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Clinical data
Routes of
ATC code
Legal status
Legal status
Pharmacokinetic data
Bioavailability5 to 6%
CAS Number
PubChem CID
E number{{#property:P628}}
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Chemical and physical data
Molar mass412.605 g/mol

Calcipotriol (INN) or calcipotriene (USAN) is a synthetic derivative of calcitriol or Vitamin D. It is used in the treatment of psoriasis, marketed under the trade name Dovonex®.


The efficacy of calcipotriol in the treatment of psoriasis was first noticed by the observation of patients receiving various forms of Vitamin D in an osteoporosis study. Unexpectedly, a patient's psoriasis lesions dramatically disappeared. [1]

The precise mechanism of calcipotriol in remitting psoriasis is not well-understood. However, it has been shown to have comparable affinity with calcitriol (Vit D) for the Vitamin D receptor, while being less than 1% as active as the calcitriol in regulating calcium metabolism. The Vitamin D receptor (VDR) belongs to the steroid/thyroid receptor superfamily, and is found on the cells of many different tissues including the thyroid, bone, kindney, and T cells of the immune system. T cells are known to play a role in psoriasis, and it is thought that the binding of calcipotriol to the VDR modulates the T cells gene transcription of cell differentiation and proliferation related genes.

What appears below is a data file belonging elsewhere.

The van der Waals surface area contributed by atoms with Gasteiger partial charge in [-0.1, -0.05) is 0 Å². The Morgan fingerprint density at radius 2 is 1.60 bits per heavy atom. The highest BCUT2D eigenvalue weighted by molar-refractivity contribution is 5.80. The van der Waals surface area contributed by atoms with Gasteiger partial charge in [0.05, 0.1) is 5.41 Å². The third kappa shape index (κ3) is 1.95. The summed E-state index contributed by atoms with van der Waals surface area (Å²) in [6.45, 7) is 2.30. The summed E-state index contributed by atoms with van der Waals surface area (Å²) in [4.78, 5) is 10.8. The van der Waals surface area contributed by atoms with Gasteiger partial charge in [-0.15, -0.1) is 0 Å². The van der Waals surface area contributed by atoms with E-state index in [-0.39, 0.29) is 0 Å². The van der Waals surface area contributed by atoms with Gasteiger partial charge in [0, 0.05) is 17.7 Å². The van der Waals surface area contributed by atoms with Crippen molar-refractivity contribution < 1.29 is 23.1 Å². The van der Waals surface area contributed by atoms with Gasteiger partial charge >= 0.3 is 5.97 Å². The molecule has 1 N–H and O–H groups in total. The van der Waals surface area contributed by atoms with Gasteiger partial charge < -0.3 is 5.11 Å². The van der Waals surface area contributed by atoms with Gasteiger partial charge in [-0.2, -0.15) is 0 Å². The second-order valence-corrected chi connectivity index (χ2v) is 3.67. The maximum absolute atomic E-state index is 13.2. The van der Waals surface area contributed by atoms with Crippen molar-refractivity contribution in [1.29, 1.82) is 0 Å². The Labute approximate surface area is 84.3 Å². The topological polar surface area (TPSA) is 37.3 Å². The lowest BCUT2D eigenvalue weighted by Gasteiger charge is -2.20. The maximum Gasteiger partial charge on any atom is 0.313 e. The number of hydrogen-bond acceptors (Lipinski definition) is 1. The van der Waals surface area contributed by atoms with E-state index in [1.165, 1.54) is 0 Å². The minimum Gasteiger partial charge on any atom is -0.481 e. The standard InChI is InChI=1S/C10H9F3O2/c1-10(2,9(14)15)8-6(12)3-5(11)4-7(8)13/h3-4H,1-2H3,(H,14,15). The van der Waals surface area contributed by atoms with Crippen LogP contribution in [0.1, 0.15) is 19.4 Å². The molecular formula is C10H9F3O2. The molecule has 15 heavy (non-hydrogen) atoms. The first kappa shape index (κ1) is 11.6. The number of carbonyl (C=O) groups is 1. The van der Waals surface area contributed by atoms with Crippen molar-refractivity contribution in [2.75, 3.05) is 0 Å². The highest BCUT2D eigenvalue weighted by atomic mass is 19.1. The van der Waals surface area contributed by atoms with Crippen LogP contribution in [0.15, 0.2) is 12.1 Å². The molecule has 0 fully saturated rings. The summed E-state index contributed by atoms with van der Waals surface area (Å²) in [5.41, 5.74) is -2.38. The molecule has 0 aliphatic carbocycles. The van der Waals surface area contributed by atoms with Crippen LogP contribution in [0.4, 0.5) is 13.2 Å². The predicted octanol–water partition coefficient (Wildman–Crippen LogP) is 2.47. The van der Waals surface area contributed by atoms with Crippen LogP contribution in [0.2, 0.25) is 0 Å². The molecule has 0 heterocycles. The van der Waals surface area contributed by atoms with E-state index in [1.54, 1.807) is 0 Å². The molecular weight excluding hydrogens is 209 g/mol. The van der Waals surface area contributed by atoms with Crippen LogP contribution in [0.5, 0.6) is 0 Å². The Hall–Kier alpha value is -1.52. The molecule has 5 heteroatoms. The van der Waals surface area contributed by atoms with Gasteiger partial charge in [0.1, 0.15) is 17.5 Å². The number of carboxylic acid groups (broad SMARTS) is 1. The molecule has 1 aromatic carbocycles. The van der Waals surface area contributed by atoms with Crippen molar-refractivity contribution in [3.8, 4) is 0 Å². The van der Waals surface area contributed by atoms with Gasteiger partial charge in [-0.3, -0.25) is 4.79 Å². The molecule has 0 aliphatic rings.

Usage and Efficacy

Available as a cream, ointment or scalp solution (50mcg/mL), Calcipotriol is applied twice daily to plaque psoriasis on the body or scalp, but not the face. Improvement is usually detectable within 2 weeks. Most patients show some improvement, slightly more so than is seen with the use of corticosteroids alone. Tachyphylaxis does not occur, an improvement over glucocorticoid therapy.[2]

Side effects

Calcipotriol has been shown in clinical trials to have an excellent safety profile. [3] Reports of hypercalcemia are rare.[4]

It is also available in combination with the synthetic glucocorticoid betamethasone under the trade name Dovobet®.


  1. Morimoto, S., Kumahara, Y. A patient with psoriasis cured by 1-α-hydroxyvitamin D3. Med. J. Osaka Univ., 1985, 35:51-54
  2. Kragbelle, K. Treatment of psoriasis with calcipotriol and other Vitamin D analogues. J. Am. Acad. Dermatol., 1992, 27:1001-1008.
  3. Brunton, Laurence. Goodman and Gilman's The Pharmacological Basis of Therapeutics, 11th ed. McCraw-Hill, 2006. p. 1664. p. 1704-5.
  4. Hardman et al. Hypercalcemia associated with calcipotriol (DOVONEX) treatment. Br Med J., 1993, 306:896.

External links

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